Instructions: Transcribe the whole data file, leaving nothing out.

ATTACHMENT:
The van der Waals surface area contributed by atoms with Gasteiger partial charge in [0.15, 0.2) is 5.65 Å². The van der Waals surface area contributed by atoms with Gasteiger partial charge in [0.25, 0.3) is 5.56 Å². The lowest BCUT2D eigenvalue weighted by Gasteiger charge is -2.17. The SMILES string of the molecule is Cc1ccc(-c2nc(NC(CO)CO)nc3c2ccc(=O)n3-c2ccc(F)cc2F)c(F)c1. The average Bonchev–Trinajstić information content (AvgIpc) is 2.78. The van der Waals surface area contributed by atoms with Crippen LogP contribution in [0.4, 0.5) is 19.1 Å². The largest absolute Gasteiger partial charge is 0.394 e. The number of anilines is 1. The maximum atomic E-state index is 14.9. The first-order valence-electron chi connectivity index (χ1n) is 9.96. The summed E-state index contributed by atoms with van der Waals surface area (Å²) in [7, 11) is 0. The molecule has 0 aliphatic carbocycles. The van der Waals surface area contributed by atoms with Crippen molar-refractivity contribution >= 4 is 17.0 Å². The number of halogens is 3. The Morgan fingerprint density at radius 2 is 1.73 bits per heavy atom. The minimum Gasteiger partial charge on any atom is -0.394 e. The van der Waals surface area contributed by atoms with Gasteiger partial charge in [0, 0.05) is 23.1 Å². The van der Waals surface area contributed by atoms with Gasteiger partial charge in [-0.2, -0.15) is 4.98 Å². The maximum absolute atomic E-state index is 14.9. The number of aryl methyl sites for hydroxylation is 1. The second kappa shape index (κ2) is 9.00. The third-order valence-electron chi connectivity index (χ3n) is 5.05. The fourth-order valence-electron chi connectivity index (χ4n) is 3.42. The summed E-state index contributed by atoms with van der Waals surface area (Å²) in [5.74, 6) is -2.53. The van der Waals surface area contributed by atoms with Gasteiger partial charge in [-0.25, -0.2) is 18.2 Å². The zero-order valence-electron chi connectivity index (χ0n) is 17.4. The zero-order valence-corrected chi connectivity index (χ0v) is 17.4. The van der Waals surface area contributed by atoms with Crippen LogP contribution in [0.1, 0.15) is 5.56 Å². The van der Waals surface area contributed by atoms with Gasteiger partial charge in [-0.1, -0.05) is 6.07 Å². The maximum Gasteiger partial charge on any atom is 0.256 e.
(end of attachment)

The van der Waals surface area contributed by atoms with Gasteiger partial charge in [0.15, 0.2) is 5.65 Å². The van der Waals surface area contributed by atoms with Gasteiger partial charge in [0.25, 0.3) is 5.56 Å². The lowest BCUT2D eigenvalue weighted by Gasteiger charge is -2.17. The SMILES string of the molecule is Cc1ccc(-c2nc(NC(CO)CO)nc3c2ccc(=O)n3-c2ccc(F)cc2F)c(F)c1. The average Bonchev–Trinajstić information content (AvgIpc) is 2.78. The van der Waals surface area contributed by atoms with Crippen LogP contribution in [0.4, 0.5) is 19.1 Å². The largest absolute Gasteiger partial charge is 0.394 e. The number of anilines is 1. The maximum atomic E-state index is 14.9. The first-order valence-electron chi connectivity index (χ1n) is 9.96. The summed E-state index contributed by atoms with van der Waals surface area (Å²) in [7, 11) is 0. The molecule has 0 aliphatic carbocycles. The van der Waals surface area contributed by atoms with Crippen molar-refractivity contribution >= 4 is 17.0 Å². The number of halogens is 3. The Morgan fingerprint density at radius 2 is 1.73 bits per heavy atom. The minimum Gasteiger partial charge on any atom is -0.394 e. The van der Waals surface area contributed by atoms with Gasteiger partial charge in [0, 0.05) is 23.1 Å². The van der Waals surface area contributed by atoms with Gasteiger partial charge in [-0.2, -0.15) is 4.98 Å². The maximum absolute atomic E-state index is 14.9. The number of aryl methyl sites for hydroxylation is 1. The second kappa shape index (κ2) is 9.00. The third-order valence-electron chi connectivity index (χ3n) is 5.05. The fourth-order valence-electron chi connectivity index (χ4n) is 3.42. The summed E-state index contributed by atoms with van der Waals surface area (Å²) in [5.74, 6) is -2.53. The van der Waals surface area contributed by atoms with Gasteiger partial charge in [-0.25, -0.2) is 18.2 Å². The zero-order valence-electron chi connectivity index (χ0n) is 17.4. The zero-order valence-corrected chi connectivity index (χ0v) is 17.4. The van der Waals surface area contributed by atoms with Crippen LogP contribution in [0.1, 0.15) is 5.56 Å². The van der Waals surface area contributed by atoms with Gasteiger partial charge in [-0.1, -0.05) is 6.07 Å². The maximum Gasteiger partial charge on any atom is 0.256 e.